The recipients of your ministry are expecting the church to answer their voicemail, e-mail, and text messages with the same timeliness with which they sent them. These denizens of the digital age are expecting the church to deliver on promised deadlines. The “I will get back to you somewhere in the future” excuses no longer hold any holy water for the faithful.
Fourth, and this is nothing new for the church, your parishioners are expecting they will not get lost in your crowd. Megachurches, mega-Christian education, mega-missions or anything mega-kingdom of God have a liability … success can depersonalize the adherent into a cold statistic.
If I am a digitized name appearing on a rapidly expanding database (a name no one on staff can remember or correctly pronounce) and find out today my brother has pancreatic cancer, I need to be served by someone in a faith community who genuinely cares about me. When big loses people, flesh-and-blood hurting people — the lost leave.
If you buy a new shirt at a Nordstrom Department Store and want to immediately wear it, they will not hesitate to iron that shirt in a backroom.
If you purchase an L.L. Bean backpack and come back from hiking in the Rockies with a torn zipper from a rock, you can send it back to them and they will either fix the zipper or just send you a new backpack.
If your flight on Southwest Airlines is delayed due to a mechanical malfunction, the airline may give you a free ticket anywhere in the United States to compensate you for your time.
As a consumer, I have been surprised with service … service I was not expecting … and I eagerly became their best salesperson.
Corporate America believes they can win the competition wars by just exceeding customers’ expectations.
So, what is the surprise you have for those who receive your ministry today?
Surprising your customers begins with identifying your ministry’s core expectation. In other words, what are the basic deliverables when you serve others?
Preaching, teaching, visiting the sick, marrying and burying … you know, the basics.
Extraordinary makes its appearance when you follow up your preaching with a set of e-mailed questions you send on Tuesday to prod parishioners into practicing what they learned from God’s Word on Sunday morning.
Extraordinary is a personal handwritten note of appreciation for a church leader who spent an entire evening in a hospital waiting room with distraught parents whose son was severely injured in an automobile accident.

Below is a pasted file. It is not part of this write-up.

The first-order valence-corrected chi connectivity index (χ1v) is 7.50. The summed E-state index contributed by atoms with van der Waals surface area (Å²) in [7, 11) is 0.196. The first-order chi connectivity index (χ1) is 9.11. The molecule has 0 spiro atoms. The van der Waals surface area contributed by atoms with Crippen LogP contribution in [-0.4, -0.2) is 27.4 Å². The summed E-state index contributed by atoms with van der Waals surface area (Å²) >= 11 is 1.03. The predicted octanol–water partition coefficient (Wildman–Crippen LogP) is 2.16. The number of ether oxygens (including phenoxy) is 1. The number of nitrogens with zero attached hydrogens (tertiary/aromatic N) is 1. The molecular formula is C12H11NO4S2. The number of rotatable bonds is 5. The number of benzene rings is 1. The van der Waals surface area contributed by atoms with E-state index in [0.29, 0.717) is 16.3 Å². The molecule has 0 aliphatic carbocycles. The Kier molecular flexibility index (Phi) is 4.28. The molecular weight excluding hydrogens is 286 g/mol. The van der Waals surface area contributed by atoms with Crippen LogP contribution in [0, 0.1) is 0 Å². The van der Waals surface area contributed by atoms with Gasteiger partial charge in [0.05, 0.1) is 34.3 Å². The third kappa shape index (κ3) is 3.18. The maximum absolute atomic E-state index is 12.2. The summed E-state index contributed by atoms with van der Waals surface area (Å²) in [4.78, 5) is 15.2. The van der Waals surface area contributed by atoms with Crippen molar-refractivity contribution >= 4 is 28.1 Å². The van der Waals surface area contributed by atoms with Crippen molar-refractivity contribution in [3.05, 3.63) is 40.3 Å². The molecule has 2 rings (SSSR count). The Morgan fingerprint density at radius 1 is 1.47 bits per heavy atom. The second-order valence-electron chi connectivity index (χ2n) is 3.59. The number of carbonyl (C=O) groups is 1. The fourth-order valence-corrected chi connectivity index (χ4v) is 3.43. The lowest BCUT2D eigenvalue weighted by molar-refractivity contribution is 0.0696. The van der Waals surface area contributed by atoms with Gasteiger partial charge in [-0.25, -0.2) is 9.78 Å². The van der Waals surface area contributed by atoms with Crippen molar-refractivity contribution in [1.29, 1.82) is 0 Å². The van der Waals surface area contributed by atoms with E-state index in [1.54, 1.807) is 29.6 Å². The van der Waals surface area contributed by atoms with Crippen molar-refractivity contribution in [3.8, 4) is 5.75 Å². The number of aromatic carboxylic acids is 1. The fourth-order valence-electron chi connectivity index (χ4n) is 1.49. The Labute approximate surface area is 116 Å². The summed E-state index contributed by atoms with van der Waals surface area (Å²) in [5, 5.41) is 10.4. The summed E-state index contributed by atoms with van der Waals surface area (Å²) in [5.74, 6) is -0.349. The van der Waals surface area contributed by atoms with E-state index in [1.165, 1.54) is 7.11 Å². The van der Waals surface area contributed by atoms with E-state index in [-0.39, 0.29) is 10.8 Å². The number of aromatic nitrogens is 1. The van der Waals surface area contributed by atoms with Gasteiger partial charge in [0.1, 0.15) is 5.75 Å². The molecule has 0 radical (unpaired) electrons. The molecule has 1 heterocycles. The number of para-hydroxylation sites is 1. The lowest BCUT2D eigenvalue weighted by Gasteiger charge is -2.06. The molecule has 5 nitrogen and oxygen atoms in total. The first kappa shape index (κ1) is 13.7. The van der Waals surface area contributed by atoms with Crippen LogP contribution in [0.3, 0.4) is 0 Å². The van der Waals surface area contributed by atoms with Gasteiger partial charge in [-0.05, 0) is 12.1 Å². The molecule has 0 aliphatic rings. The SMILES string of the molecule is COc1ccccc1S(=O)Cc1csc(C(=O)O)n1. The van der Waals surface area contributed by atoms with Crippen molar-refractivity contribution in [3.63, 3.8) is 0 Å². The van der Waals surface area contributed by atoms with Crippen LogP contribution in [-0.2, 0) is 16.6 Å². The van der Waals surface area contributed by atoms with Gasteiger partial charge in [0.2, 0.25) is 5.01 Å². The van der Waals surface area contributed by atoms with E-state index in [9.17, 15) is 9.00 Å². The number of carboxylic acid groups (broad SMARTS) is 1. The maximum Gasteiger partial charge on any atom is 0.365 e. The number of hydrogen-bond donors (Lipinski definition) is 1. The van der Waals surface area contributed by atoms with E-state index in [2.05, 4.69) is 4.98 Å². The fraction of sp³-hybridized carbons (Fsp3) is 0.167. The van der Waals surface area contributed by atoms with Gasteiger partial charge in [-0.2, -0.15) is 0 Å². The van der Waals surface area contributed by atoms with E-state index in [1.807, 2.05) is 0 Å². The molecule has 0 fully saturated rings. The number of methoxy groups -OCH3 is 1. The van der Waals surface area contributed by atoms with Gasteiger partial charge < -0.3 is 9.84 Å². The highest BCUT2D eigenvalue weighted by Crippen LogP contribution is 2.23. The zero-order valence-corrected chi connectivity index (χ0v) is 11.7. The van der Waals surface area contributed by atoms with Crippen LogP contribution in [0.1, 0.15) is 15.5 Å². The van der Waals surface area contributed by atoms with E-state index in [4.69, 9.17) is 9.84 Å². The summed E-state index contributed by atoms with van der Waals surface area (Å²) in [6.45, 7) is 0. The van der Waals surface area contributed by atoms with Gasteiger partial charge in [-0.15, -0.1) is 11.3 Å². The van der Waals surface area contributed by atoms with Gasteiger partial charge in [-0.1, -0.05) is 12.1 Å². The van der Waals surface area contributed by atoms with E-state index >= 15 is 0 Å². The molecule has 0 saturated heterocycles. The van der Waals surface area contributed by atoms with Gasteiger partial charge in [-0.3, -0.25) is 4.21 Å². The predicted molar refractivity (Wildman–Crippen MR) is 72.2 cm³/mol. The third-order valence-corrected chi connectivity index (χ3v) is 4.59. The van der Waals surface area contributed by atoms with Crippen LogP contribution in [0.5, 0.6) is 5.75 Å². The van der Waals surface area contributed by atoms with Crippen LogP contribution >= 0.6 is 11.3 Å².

Extraordinary may be driving 300 miles to attend a college graduation … of an emerging adult who used to attend your fellowship.
The message of the gospel has always been about God showing up when we least expected Him. Our Lord has always practiced extraordinary epistemology.
It’s the Little Things: Service and Servanthood
It is a profound, heart-stopping moment.
The brawny, smelly fisherman, Peter, has been tagging along with Jesus of Galilee for several years, and it looks like his devotion will finally pay off with position and power.
The dinner is progressing nicely, and it looks like the Man will be making some major announcement about adjustments to the Kingdom’s flowchart, and Peter is sure he will move up with a direct, dotted line to the Mover and Shaker of the Universe.
And then, Jesus, for some weird reason, takes off His business suit and dons a large towel, normally worn by the hired help (John 13:1–17). Peter’s Lord asks him to extend his feet. Peter responds, “Hey, Master, what are You doing.… You know we have hourly wage folks for this kind of thing.”
Jesus responds, “Unless I wash you, you have no part with me” (verse 8).
Our faith drags us to feet. Service with a smile … and a towel.
The incentive for us to offer extraordinary customer service in the Kingdom is not dictated by Walmart, Walgreens, or Wally World. The church should not get jerked around to emulate the giants in commercialism.
At the same time, why should the church practice less than exemplary service? You see, Kingdom customer service was here long before Walmart staff started wearing vests emblazoned with, “How can I help you?”
The Church trademarked that question 2,000 years ago outside an empty tomb.